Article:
I was just glancing at a list of the NFL’s leading rushers in 2000. Are you ready for this? Six of the top seven didn’t even break 1,000 yards last season [2001]. Edgerrin James blew out his knee. Robert Smith retired. Eddie George, slowed by a painful toe injury, slipped from 1,509 to 939. Mike Anderson wound up splitting time with Davis and Olandis Gary. Fred Taylor got hurt. And Jamal Lewis went down in training camp and missed the entire year.

What other position has that kind of volatility? What other position, for that matter, has had two Pro Bowl players in the past few years — Smith and Barry Sanders — call it quits while still in their primes? The prevailing philosophy among coaches seems to be: give running backs the ball until they drop. Davis carried 481 and 470 times in the Broncos’ two Super Bowl-winning years (postseason included), two of the three highest totals in NFL history. George had 485 touches (428 carries, 57 receptions) in ’99 when Tennessee went to the Super Bowl (again, counting the postseason). Heck, coal miners are treated better than that.

So maybe we need to start looking at running backs a little differently than we do other players. Maybe we need to put more emphasis on how well they played and less on how long they endured. Particularly when you have backs like Davis rushing for 2,008 yards — and then suffering a career-altering injury. Or Jamal Anderson rushing for 1,846 — and doing likewise. Or Garrison Hearst rushing for 1,570 — and missing the next two years. This sort of thing is happening all the time to running backs nowadays, and it would be a shame if Hall voters didn’t begin to take it into account.

That’s not to say Davis should be admitted in his first year of eligibility, just that he’s deserving of the honor somewhere down the line. The yardstick for me isn’t Sayers, a human highlight reel in his brief time in the league, it’s John Henry Johnson. Johnson, whose career ended around the same time as Gale’s, rushed for 6,803 yards and 48 touchdowns over 13 seasons. Davis rushed for 6,413 yards and 56 TDs in his first four years. And you’re going to put John Henry in the Hall but not Terrell?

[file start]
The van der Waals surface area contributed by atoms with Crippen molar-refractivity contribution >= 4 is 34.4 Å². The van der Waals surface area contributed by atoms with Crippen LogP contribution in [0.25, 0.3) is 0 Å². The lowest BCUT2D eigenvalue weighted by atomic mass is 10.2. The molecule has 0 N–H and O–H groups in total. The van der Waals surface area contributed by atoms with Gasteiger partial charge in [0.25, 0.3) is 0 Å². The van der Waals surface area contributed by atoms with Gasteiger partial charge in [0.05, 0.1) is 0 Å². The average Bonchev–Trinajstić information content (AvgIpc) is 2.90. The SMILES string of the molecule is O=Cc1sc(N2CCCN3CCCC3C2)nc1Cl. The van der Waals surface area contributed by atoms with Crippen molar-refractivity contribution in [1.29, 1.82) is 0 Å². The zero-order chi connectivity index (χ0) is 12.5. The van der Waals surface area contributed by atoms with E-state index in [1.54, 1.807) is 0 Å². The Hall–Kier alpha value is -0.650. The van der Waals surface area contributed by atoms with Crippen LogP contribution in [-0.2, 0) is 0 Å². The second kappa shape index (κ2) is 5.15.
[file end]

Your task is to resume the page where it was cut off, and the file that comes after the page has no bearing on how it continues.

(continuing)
Explain that one to me.

From The Washington Times, Aug. 22, 2002

Source: pro-football-reference.com

Le’Veon Bell breaks out

Le’Veon Bell, the Steelers’ second-year running back, was having a nice little career for himself heading into the Titans game three weeks ago. Now, though, such adjectives as “nice” and “little” no longer seem to apply. Three straight games with 200-plus yards from scrimmage will do that for you.

It’s unusual enough, after all, for a back to have two games in a row like that. Only seven others have done it in the 2000s — and no back has had three in a row since Bears Hall of Famer Walter Payton in 1977. The details:


Year Back, Team Opponents (Yards) Total
2014 Le’Veon Bell, Steelers Titans (222), Saints (254), Bengals (235) 711
2012 Doug Martin, Bucs Vikings (214), Raiders (272) 486
2007 Ronnie Brown, Dolphins Jets (211), Raiders (207) 418
2003 Deuce McAlister, Saints Falcons (237), Eagles (232) 469
2002 Ricky Williams, Dolphins Bills (235), Bears (216) 451
2002 Marshall Faulk, Rams Seahawks (235), Cardinals (235) 471
2000 Mike Anderson, Broncos Seahawks (209), Saints (256) 465
2000 Eddie George, Titans Bengals (214), Jaguars (209) 423

Now let’s compare Bell’s run to Payton’s. Le’Veon first:

VS. Rushing Receiving Total
Titans 33-204-1 2-18-0 35-222-1
Saints 21-95-1 8-159-0 29-254-1
Bengals 26-185-2 6-50-1 32-235-3
Totals 80-484-4 16-227-1 96-711-5

And now Walter:

VS. Rushing Receiving Total
Chiefs 33-192-3 1-29-0 34-221-3
Vikings 40-275-1 1-6-0 41-281-1
Lions 20-137-1 4-107-0 24-244-1
Totals 93-604-5 6-142-0 99-746-5